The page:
Interactions between automatic structure phase and Knuth-Bendix phase

Again, even the distinction between the Knuth-Bendix phase and the automatic structure phase is not clear-cut. For example, if it is discovered during the latter phase that the rewriting system should be confluent, the automatic structure phase will temporarily abort itself and the Knuth-Bendix phase is resumed until confluence really has been achieved. Also "corrections" discovered by the various checks in the automatic structure phase are again fed into the Rewriter Machine, and not just into the word-difference machine (as they would be in KBMAG), and this can result in the discovery of many further equations and word-differences. And, in principle at least, MAF can decide that it made a poor decision when it switched to the automatic structure phase, go back to to Knuth-Bendix phase, and then try the automatic structure phase again later. In fact, this is rarely occurs, because the "correction" capabilities of the automatic structure phase are usually strong enough that they can succeed in building the automatic structure even if the Knuth-Bendix phase is omitted entirely. In fact for many "easy" infinite groups this is actually the fastest way of proceeding. The reason for keeping the Knuth-Bendix phase is two-fold:

  1. For groups with many word-differences, especially largish finite groups, MAF's Knuth-Bendix phase is far superior to its automatic structure phase at finding equations quickly, and for such groups attempting to build an automatic structure, which in any case is not really needed since we can find a confluent rewriting system, would fail because the automata would be too big prior to minimisation.

  2. Even for groups where Knuth-Bendix can be omitted (and this includes all of the most difficult examples supplied with KBMAG) doing so may waste time, especially when the group is finite.

Additional processing in the Knuth-Bendix phase

The "Knuth-Bendix" phase is far from being a straight-forward Knuth-Bendix implementation:

The procedure for building automatic structure

The simplified version

In essence MAF follows a similar scheme to KBMAG for building the automatic structure:

  1. Construct a candidate word-acceptor from the current word-difference machine
  2. Construct a candidate multiplier
  3. Check that that the multiplier includes an accept state (u,v) for every accepted word u, and multiplier x. If not then u*x is reducible and has an unknown word-difference. Update the difference machine for all such u, until either the validation of the multiplier closes, or some abort condition is fulfilled. Then return to step 1.

In this outline the algorithm appears simpler than KBMAG's which once it has a word-acceptor at all only builds a new word-acceptor if step 2 fails. In MAF step 2 usually cannot fail because the word-difference machine is maintained in a way that guarantees that if u*x = v is recognised as a reduction, then so also is v*X = u. Building a word-acceptor from a difference machine without this property is the the only reason that building the multiplier can fail, provided the word-acceptor being used has been built from the strongest word-difference machine currently available. MAF will only keep word-acceptors from one iteration to the next if the word-acceptor appears to be stable, and it takes longer to build than the multiplier.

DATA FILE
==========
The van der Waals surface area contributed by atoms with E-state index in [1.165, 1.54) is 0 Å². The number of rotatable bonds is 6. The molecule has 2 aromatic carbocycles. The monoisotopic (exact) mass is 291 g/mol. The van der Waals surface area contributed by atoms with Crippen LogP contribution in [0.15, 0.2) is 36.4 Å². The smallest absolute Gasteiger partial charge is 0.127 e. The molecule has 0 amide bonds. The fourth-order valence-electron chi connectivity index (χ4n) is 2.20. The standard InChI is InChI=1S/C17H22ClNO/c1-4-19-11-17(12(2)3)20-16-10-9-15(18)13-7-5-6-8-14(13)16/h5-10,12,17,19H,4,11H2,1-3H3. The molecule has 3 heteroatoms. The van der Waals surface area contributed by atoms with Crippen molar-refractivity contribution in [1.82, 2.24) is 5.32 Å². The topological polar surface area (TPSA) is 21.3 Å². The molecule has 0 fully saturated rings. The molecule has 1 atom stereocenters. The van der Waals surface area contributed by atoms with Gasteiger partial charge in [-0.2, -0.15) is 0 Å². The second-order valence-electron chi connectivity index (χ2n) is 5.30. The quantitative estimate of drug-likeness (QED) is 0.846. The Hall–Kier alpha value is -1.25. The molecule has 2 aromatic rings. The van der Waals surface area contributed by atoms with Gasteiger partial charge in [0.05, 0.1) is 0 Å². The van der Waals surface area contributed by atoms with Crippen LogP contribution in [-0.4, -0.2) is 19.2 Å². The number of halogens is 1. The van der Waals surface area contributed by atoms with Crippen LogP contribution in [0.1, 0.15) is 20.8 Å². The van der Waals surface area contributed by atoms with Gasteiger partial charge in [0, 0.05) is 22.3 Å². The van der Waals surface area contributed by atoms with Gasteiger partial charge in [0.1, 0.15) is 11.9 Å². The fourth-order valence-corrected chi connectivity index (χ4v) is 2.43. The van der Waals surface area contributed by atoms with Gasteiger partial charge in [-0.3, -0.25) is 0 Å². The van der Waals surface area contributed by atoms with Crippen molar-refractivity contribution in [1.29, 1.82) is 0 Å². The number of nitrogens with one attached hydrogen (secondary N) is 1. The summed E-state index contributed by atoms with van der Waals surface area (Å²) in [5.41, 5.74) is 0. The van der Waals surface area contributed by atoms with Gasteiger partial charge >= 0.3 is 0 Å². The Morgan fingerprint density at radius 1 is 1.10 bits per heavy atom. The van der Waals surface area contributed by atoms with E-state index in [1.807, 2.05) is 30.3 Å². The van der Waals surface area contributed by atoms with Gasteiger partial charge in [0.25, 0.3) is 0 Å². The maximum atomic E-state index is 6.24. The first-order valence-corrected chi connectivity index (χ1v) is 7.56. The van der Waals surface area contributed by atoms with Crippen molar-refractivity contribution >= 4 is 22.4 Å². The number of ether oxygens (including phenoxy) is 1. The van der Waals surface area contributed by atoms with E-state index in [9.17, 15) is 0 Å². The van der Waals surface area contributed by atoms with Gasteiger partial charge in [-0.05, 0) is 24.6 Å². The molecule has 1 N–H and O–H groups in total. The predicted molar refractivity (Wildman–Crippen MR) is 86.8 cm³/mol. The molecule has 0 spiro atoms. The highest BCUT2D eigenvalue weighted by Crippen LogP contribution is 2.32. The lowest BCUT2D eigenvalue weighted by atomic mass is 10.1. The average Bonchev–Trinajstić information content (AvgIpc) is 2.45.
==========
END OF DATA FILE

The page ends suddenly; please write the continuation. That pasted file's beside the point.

Although this outline omits steps which we shall come onto later, it would be the path taken through the code for "easy" input files.

Strong and weak word-difference machines

MAF does usually use the strongest word-difference machine when building the word-acceptor, which contains all possible transitions between all known word differences. However, if building the word-acceptor takes a long time MAF may try to use a weak word-difference machine, which only contains the transitions that have actually been proved to be necessary through their being needed to read the equation using the word-difference machine. In this case building the multiplier can fail. MAF will try to check for this in advance by looking for words that were rejected by the last word-acceptor built from a strong word-difference machine, that are now accepted by the acceptor just built from the weak word-difference machine. Because of all the extra complication this entails MAF will usually only try this once, and decide that using the strong word-difference machine is the best policy, but there are some groups for which building the acceptor from a weak word-difference machine does prove better. For example, for examples/coxeter/5335 trial word-acceptors built from the weak word-difference machine are built far more quickly, and have far fewer states than acceptors built from the strong word-difference machine, and so MAF uses these for most iterations of the automatic structure phase for this group.

The handling of strong and weak word-difference machines is somewhat analogous to KBMAG's use of .diff2 and .diff1 word-difference machines, but the weak word-difference machine usually has many more states and transitions between states than the .diff1 machine would, since it contains all known word-differences and all transitions that have been seen in an equation, whether or not the equation is primary.